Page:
Risk Management Skills for the Fintech Era
Financial services jobs continue being decimated. A recent (as of the initial post date) FT article was a sobering summary of the continuing “transformation” of the financial sector: 2015 alone has seen more than 10% reduction of the total workforce across large EU/US banks:
As main drivers for this true jobs hecatomb are cited higher minimum capital requirements (that depress Return on Equity and hence require lower costs to restore it to investor acceptable levels), low interest rates that erode Profitability Margins, and a generally subdued economic landscape which reduces Volumes.
The economic outlook is still a bit away from being glowing. The ongoing digital transformation of financial services adds a further and profoundly structural driver that will lead to much further reshaping of the jobs required in banking. In fact, it is likely we have not seen anything yet from the full impact of digital technologies.
The infiltration of digital in finance will be unusually high, because when striped from its glass towers and other pomp,
“a bank is, in essence, an IT platform to help risk managers intermediate financial activity in a sustainable manner”
If the above summary is true (old style bankers certainly did not see things this way), growth and jobs will accrue to the organizations and individuals that internalize this core reality and prepare themselves accordingly.
The current Fintech scene is but the thin edge of a wedge
There is deafening marketing noise from the fintech scene these days. It is amplified by generous venture capital funding and the need for early investors to make an exit before the current valuation froth evaporates. From the amount of publicity one might surmise we are already in a five-to-twelve moment, just before the infamous disruption event.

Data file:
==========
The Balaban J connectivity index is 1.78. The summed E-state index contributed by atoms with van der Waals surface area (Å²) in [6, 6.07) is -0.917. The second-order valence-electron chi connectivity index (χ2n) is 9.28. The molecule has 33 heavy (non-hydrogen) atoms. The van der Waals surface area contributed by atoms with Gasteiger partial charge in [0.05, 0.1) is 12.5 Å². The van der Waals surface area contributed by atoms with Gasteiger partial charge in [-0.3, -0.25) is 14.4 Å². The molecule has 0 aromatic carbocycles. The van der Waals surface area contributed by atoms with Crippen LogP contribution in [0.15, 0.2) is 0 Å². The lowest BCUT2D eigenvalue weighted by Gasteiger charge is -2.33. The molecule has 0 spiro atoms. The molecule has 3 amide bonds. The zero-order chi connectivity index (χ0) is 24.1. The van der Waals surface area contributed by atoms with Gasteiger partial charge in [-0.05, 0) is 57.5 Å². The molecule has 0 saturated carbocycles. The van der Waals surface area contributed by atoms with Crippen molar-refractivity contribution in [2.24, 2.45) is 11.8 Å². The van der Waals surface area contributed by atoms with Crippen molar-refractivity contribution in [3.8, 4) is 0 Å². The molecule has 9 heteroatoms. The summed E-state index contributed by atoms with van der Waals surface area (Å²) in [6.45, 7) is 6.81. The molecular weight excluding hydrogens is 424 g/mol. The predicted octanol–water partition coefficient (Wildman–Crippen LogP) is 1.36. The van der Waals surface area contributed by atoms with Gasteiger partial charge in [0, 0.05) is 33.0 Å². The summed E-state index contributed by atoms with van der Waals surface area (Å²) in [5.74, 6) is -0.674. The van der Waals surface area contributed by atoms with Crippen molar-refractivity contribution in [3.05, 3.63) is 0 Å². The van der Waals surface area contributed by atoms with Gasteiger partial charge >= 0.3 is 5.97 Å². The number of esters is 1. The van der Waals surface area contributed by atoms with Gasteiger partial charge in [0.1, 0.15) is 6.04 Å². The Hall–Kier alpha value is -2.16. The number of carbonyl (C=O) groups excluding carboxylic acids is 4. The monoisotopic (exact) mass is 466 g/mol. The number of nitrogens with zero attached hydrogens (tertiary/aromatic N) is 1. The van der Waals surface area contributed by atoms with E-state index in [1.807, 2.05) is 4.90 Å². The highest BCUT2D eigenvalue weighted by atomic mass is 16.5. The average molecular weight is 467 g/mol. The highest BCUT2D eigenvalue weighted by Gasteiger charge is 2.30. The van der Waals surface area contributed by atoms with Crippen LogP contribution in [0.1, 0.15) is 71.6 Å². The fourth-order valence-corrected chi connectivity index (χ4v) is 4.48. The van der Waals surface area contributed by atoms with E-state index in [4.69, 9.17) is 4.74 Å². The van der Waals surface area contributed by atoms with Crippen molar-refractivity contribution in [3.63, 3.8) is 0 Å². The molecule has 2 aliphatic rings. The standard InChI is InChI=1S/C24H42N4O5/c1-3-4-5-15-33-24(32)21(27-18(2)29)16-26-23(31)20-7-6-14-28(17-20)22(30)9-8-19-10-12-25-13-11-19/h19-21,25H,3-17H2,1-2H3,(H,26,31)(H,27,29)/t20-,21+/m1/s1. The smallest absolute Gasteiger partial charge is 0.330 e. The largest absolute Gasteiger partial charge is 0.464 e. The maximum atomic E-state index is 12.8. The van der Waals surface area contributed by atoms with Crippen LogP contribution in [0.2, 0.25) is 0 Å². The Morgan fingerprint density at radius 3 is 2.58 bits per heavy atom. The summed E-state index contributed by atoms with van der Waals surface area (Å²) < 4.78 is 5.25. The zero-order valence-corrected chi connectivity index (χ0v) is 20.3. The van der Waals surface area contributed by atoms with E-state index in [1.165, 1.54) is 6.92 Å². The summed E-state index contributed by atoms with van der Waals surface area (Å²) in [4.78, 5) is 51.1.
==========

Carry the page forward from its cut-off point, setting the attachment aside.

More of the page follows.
Yet upon calm closer inspection one realizes that the existing fintech landscape is generally opportunistic (e.g., focusing on low hanging fruit associated with customer preferences around mobile devices) and is actually an enormously incomplete approach to financial services provision.
“In particular the fintech relationship with risk management, in our view a key ingredient for any realistic new take on financial service offering is sketchy at best.
The pitches make, for example, vague references to sophisticated “algorithms” for improved risk selection. This is ominously off the mark given that the banking industry is full of scars from its toying with double edged quantitative risk models. Who knows, maybe artificial intelligence (A.I) will indeed succeed where our lowly “carbon based” human intelligence failed again and again. In that case the future bank may turn in a pure an IT platform and its human payroll will actually have zero (0, nada, none) jobs. Except, hopefully, one “stand-by person” to push the power-off button when things go awry (lets call her the human risk manager of last resort).
On the flipside, and back to the current human reality, fintech is exposed to aggravated data privacy and cybersecurity risks. For risk managers the only true dilemma is really:
“Do you build out next generatio risk management capability modifying the old IT platform or do you start fresh with a new IT platform”
No matter what you choose, life has cut out the work for you:
The Banana Skins that are not going away
The long running CSFI/PwC Banana Skins study offers a useful summary of risk management challenges. It is useful to study it to see what risk management capabilities are being required going forward. (While one may not necessarily agree with the selection of risks and the ordering of importance, it is a good reference point for what the financial industry might be needing in terms of skills in order to meet its risk management challenges.)
Lets look at them banana skins (based on the last survery, 2015) in sequence, along with an assessment of the skills implications for risk managers: